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The World Federation of Trees

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The World Federation of Trees

Commentary by Nick Gier

This is not only a book about how we can save the trees.
This is also a book about how the trees might save us.
—Suzanne Simard, Finding the Mother Tree

The Coast Salish and the Tlingit believed that trees have souls, and their shamans were assisted by the guardian spirits of cedar trees. The late Bruce “Subiyay” Miller of the Skokomish Nation told Canadian forestry professor Suzanne Simard that his people believed that trees were persons “with a sort of intelligence and spiritual quality perhaps not unlike our own.”

Finding the mother tree

Inspired by native beliefs and her own intuitions, Simard’s book “Finding the Mother Tree: Discovering the Wisdom of the Forest” is the result of over 30 years of research and her conclusions are not only controversial but astounding: “Trees and plants have agency. They perceive, relate, and communicate. They cooperate, make decisions, learn, and remember.”

Simard was convinced that Canadian foresters were wrong to poison (with Roundup) all the shrubs and trash trees for the new plantings in clear cuts. She states: “The forest industry had declared war on parts of the ecosystem—the leafy plants and broadleaf trees—that were seen as competitors and parasites on cash crops.”

Through years of careful and controlled experiments, Simard proved that cooperation, not competition, was the key to forest health. One experiment involving paper birch and fir seedlings showed conclusive results. In one plot Simard shaded the seedlings completely; a second were partially shaded; and a third were in full sunlight.

finding the mother tree
Dr. Suzanne Simard

Much to her delight, Simard found that the birch, through their roots and an intricate web of mycorrhizal fungi, “fed” the shaded seedlings such that they grew as robustly as the ones in full sunlight.

Somehow the birch “knew” how much nutrition each seedling needed. Simard discovered that fungal networks, much like our own neural systems, “wire the forest for wisdom, sentience, and healing.”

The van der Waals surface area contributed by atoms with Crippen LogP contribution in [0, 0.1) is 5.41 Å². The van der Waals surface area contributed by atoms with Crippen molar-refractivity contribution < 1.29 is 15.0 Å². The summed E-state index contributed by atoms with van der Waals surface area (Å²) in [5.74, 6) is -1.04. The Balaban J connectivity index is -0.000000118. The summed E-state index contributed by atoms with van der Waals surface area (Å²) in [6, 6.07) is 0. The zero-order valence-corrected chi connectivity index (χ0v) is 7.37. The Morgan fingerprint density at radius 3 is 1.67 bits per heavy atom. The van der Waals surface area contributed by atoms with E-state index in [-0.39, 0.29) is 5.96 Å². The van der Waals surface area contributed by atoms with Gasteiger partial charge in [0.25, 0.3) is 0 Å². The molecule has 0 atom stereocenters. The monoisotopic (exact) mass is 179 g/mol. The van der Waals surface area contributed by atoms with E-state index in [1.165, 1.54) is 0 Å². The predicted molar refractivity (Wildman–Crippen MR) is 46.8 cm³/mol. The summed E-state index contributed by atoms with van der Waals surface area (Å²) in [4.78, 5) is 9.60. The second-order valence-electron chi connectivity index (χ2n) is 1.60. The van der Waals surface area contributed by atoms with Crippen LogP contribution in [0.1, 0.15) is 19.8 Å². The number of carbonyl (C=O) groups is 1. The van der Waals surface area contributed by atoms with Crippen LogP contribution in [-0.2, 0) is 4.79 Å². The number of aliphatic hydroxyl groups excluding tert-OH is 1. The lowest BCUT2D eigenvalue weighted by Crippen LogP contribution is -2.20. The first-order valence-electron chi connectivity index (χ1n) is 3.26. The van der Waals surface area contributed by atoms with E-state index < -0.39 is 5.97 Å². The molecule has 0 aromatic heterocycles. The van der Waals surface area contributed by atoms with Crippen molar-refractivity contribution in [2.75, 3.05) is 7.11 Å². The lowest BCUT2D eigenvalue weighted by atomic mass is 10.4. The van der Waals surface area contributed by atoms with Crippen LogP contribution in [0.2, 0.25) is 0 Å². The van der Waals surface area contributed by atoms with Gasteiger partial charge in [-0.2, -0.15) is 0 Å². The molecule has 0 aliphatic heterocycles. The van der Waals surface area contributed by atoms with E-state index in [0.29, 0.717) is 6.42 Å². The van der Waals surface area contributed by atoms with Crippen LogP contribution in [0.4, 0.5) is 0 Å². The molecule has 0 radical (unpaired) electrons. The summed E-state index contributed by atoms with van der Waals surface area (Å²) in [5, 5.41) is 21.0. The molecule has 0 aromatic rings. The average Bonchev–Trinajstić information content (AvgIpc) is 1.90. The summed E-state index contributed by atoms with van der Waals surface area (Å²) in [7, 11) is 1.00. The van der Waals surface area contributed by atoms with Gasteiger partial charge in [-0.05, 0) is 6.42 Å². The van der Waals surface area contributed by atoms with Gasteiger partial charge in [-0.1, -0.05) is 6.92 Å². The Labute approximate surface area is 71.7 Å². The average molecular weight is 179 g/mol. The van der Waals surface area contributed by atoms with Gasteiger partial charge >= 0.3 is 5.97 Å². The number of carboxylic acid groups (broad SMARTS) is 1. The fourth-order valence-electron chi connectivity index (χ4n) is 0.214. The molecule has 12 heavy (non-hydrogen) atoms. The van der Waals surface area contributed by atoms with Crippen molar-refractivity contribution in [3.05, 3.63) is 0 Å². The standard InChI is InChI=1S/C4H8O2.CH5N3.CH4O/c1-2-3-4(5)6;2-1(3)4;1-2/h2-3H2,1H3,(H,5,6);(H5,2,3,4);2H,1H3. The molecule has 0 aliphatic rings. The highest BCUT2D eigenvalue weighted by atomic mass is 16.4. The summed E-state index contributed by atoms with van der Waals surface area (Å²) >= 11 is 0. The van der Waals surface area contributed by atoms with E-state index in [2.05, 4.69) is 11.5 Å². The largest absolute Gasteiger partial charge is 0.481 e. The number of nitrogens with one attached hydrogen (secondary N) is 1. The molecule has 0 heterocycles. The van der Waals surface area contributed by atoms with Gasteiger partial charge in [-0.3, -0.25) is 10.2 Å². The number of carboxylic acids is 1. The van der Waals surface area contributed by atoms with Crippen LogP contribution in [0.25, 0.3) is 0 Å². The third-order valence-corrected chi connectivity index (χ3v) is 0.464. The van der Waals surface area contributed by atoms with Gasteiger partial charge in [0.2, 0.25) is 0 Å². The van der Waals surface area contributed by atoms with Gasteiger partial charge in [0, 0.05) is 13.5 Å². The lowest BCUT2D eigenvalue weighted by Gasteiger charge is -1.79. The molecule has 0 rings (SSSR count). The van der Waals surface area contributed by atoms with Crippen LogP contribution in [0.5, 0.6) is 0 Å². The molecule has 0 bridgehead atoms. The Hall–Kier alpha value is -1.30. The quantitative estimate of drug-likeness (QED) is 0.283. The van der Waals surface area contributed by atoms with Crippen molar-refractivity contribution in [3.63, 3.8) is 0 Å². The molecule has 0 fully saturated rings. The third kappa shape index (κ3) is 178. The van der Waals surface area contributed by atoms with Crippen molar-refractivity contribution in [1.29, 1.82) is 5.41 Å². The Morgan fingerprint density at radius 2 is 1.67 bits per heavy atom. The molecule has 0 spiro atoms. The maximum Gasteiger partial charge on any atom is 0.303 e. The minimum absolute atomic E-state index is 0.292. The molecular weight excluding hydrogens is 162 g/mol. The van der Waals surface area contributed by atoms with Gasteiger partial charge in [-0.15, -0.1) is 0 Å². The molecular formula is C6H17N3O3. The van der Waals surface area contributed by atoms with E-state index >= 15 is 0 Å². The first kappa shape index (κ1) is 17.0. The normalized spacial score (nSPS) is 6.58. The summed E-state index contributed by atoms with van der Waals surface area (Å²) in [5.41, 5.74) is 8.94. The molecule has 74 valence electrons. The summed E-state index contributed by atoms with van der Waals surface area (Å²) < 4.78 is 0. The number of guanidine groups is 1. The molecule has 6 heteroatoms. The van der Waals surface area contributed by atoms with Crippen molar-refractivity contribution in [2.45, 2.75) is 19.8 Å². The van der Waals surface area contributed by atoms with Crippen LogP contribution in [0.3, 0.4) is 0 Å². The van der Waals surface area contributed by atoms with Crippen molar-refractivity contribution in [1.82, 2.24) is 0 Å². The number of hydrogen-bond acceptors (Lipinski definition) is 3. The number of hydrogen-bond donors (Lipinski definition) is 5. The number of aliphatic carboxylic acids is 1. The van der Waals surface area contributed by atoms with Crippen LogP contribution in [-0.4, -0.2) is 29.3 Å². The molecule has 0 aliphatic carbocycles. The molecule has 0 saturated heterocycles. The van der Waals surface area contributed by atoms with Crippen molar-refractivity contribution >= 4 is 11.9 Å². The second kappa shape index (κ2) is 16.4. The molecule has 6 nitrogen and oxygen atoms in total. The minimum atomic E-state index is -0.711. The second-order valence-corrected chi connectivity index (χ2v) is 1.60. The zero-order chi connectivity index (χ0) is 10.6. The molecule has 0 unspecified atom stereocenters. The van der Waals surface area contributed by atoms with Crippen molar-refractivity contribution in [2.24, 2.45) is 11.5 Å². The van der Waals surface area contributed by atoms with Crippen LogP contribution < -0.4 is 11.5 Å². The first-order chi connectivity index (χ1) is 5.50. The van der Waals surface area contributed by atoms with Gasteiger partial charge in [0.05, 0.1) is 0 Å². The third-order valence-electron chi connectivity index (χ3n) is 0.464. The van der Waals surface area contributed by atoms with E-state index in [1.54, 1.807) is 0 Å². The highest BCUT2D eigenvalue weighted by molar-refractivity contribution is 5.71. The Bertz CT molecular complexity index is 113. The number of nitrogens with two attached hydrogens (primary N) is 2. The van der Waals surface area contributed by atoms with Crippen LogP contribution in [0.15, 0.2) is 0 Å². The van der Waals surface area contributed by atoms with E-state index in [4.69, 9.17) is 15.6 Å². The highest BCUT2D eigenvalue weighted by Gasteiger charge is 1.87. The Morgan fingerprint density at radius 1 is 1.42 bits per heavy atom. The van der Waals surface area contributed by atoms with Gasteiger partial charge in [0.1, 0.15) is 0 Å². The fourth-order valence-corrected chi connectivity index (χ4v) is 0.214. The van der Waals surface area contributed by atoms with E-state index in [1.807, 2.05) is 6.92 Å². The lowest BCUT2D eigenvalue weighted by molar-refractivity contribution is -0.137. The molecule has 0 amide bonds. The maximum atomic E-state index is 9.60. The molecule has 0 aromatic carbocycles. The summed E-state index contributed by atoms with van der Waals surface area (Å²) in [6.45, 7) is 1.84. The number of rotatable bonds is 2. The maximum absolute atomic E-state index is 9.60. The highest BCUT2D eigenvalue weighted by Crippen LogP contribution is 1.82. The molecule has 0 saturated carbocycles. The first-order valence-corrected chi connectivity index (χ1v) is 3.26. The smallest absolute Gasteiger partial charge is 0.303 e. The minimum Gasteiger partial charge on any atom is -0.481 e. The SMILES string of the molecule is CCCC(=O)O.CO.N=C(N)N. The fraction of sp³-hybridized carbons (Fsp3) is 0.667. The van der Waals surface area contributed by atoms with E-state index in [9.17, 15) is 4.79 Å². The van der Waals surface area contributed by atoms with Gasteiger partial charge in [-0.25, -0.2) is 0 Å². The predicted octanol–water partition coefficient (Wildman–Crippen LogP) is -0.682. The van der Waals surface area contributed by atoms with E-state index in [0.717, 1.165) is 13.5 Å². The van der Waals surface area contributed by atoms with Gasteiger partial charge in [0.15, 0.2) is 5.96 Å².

The Donar Oak, located in the region of Hessen, Germany, was a sacred site for the Chatti tribe. As part of the militant campaign to suppress pagan beliefs, Saint Boniface had the tree cut down early in the 8th Century AD. The Chattis converted to Christianity when their gods did not strike Boniface down.

Exactly a year after the felling of the sacred oak, a fir seedling was found sprouting near the tree. Christians took this as God’s blessing for the successful spread of their faith in this area.

An alternative explanation is more persuasive to me. The Donar Oak was a Mother Tree, still attached to the fungal web and still receiving nutrients from her neighbors. After centuries of myriad contributions, the Donar Oak was still an integral part of the superorganism that healthy forests are.

Some New Zealand scientists have discovered a symbiotic relation between kauri tree stumps and the surrounding trees. They suggested that the fact that the surviving trees continued to give nutrients to the stumps was a way of thanking the mother trees for their decades of contributions.

The Salish people viewed the forest as a federation of trees in which each tree is not only devoted to the welfare of its own, but also to all other species. Animals and plants also gain and give in this intricate web of life.

The Salish saw this as a model for world peace and ecological balance, if only humans would see the wisdom of this. It is sadly ironic that we humans, who have been warring for millennia with our neighbors, must learn this from trees.

The subtitle of Simard’s book is “Discovering the Wisdom of the Forest.” Wisdom is more than just factual or theoretical knowledge; rather, it is a form of practical knowledge that one learns from experience.

Simard is also suggesting that well-functioning natural systems, which are not explicitly conscious, can also be said to be wise. A wise person is not only one who knows how to live well among other humans, but also one who learns from nature how all life can thrive.

Gautama Buddha saw this clearly: “Those who know the interconnected web of existence know the dharma.” The word dharma means many things in Sanskrit, but in this context it means wisdom.

Nick Gier
Nick Gierhttp://nfgier.com/religion
Nick Gier lives in Moscow, Idaho. He holds a doctorate in philosophical theology from the Claremont Graduate University. His major professors were James M. Robinson, New Testament scholar and editor of the Gnostic Gospels, and John B. Cobb, the world’s foremost process theologian. He taught in the philosophy department at the University of Idaho for 31 years. He was coordinator of religious studies from 1980-2003. He has written five books and over 70 articles and book chapters. Read his articles on religion at nfgier.com/religion. He's enjoyed two sabbaticals and one research leave in India for a total of 22 months in that country. He can be reached at [email protected].

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